In 2015, La belle revue initiated our column “Global Terroir” with the desire to highlight the artistic scene of a foreign territory situated beyond the major capitals, to address the problematics specific to remote localities similar to that in which we find ourselves. An ambitious undertaking for such a limited amount of pages, yet a sincere one that led us to meeting and sharing experiences with art workers from Malmö, Porto, Bangkok, Cape Town, Beirut, Tirana and Lagos. Yet today, the mapping of an artistic scene resonates differently, and with the changing times, our columns are evolving as well. Thus, for this last “Global Terroir”, our focus has shifted from one city to two with the understanding that the notion of a territory expands beyond borders, and that a scene is often constructed and defined by the movements to, within and beyond these spaces.
If in France recent art events have highlighted the Algerian art scene and its diasporas–including En attendant Omar Gatlato (curated by Natasha Marie Llorens, Triangle-Astérides, 2021), Quelque part entre le silence et les parlers (curated by Florian Gaité, Maison des Arts Malakoff, 2021), Lydia Ourahmane, Barzakh (curated by Celine Kopp, Triangle-Astérides, 2021), and more recently the nomination of the first French artist of Algerian origin, Zineb Sedira, to represent France at the Venice Biennale in 2022– it seemed fitting to speak to cultural workers in and linked to Algeria for this final Global Terroir.
It is thus towards the cities of Algiers and Oran to which we have turned our attention. Cities approximately 400 kilometers apart with strikingly different histories of art, yet nevertheless both significant within a country that has suffered historical wounds resulting from years of French colonialism, followed by thirty years of liberation (from 1962) before the Black Decade (1991-2002) of the Algerian Civil War. Cities also on the coasts of the Mediterranean, a sea which nearly one million people in Algeria crossed to enter France between 1954 and 1962. The links to France are therefore evident, albeit complicated and painful, and tell of sociopolitical and post-colonial traumas questioned widely today.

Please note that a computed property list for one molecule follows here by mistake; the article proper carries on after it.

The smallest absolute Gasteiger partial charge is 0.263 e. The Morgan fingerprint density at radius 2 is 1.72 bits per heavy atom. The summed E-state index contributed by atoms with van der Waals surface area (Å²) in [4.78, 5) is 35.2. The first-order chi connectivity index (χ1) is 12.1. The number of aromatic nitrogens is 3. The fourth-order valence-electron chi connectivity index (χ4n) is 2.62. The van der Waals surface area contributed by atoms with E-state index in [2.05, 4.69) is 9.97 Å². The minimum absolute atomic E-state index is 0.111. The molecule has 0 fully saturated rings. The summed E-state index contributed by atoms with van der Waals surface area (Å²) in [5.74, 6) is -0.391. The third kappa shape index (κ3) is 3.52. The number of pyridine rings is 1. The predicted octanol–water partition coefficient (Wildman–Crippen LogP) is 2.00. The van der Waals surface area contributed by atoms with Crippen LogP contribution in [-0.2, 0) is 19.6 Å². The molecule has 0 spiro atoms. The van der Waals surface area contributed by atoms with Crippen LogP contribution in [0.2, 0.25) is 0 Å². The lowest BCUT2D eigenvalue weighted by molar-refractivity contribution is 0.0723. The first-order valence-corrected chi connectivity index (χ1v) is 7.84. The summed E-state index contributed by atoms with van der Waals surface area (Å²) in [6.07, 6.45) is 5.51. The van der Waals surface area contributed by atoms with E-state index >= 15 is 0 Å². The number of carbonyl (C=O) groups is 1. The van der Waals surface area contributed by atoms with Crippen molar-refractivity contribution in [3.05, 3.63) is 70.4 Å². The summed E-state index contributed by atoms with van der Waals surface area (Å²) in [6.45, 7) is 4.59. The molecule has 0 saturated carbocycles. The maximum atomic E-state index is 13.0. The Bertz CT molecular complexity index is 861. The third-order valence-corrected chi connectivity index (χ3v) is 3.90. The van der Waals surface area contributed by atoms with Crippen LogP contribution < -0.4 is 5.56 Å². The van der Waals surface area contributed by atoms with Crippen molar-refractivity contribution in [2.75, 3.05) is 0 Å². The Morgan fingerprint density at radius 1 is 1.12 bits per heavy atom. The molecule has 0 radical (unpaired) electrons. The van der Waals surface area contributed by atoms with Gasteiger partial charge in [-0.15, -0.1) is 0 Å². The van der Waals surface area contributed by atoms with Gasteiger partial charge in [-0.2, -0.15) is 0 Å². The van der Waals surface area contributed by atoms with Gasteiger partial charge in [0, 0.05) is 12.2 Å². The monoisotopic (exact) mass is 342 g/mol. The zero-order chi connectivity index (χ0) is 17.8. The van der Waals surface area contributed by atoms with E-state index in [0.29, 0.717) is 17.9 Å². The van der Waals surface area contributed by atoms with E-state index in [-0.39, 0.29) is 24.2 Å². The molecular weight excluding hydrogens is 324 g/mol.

Within postcolonial histories, certain words are resonate loudly: extraction, expulsion, displacement, fragmentation, and, finally, re/construction. The authors invited to contribute to this section each address such notions, telling, as a whole, various stories of how artists and art workers (re)construct and act within disarticulated ecosystems.
Artist Amina Menia leads us through the fragmented landscape of Algiers in a prose that bears witness to the need to sublimate obstacles by refusing to be subjected to them. The very structure of the text – divided into various stanzas – thus offers a view of several strata – artistic, political or historical – of the city and reveals the way the artist navigates between them. And although the artist travels outside her native city, this city remains with her, both in resonance as well as in opposition. It is thus a text that confirms that the personal is inherently political.
In her text “Operating in Algeria: a joyful schizophrenia”, Myriam Amroun (co-founder and artistic director of rhizome (Algiers), curator and cultural operator) reveals the extent to which perseverance is needed to navigate an unpredictable, changing and unreliable context. Myriam Amroun describes how the Black Decade affected culture, and how, from this difficult period, structures emerged and rebuilt their own modes of operation in response to fluctuating policies and lack of infrastructure. While she describes her experience as an art worker in Algiers, these shifting ways of functioning extend between the capital and Oran, and even beyond.
Although we initially looked to the capital, curator Natasha Marie Llorens decided to lead us into the artistic landscape of Oran, reminding us that focusing solely on the capital would surely be an error. The author tells us about the particularities of this effervescent city, highlighting its cultural richness in the years following Algeria's independence, and how this was continually interrupted by the exodus. Through a reading of works by Lydia Ourahmane and Sadek Rahim - artists who have respectively captured the turbulent spirit of Oran - Natasha Marie Llorens reveals the impact of the comings and goings of not only artists, but also inhabitants, on the city's artistic scene.
While this is the last Global Terroir, the voices of our comrades from other distant territories will nonetheless be found throughout the pages of each issue to come. A reflection thus of the cultural exchanges, the movement, the displacement, the new generations and the fluctuating politics that shape territories, places always subject to transformation.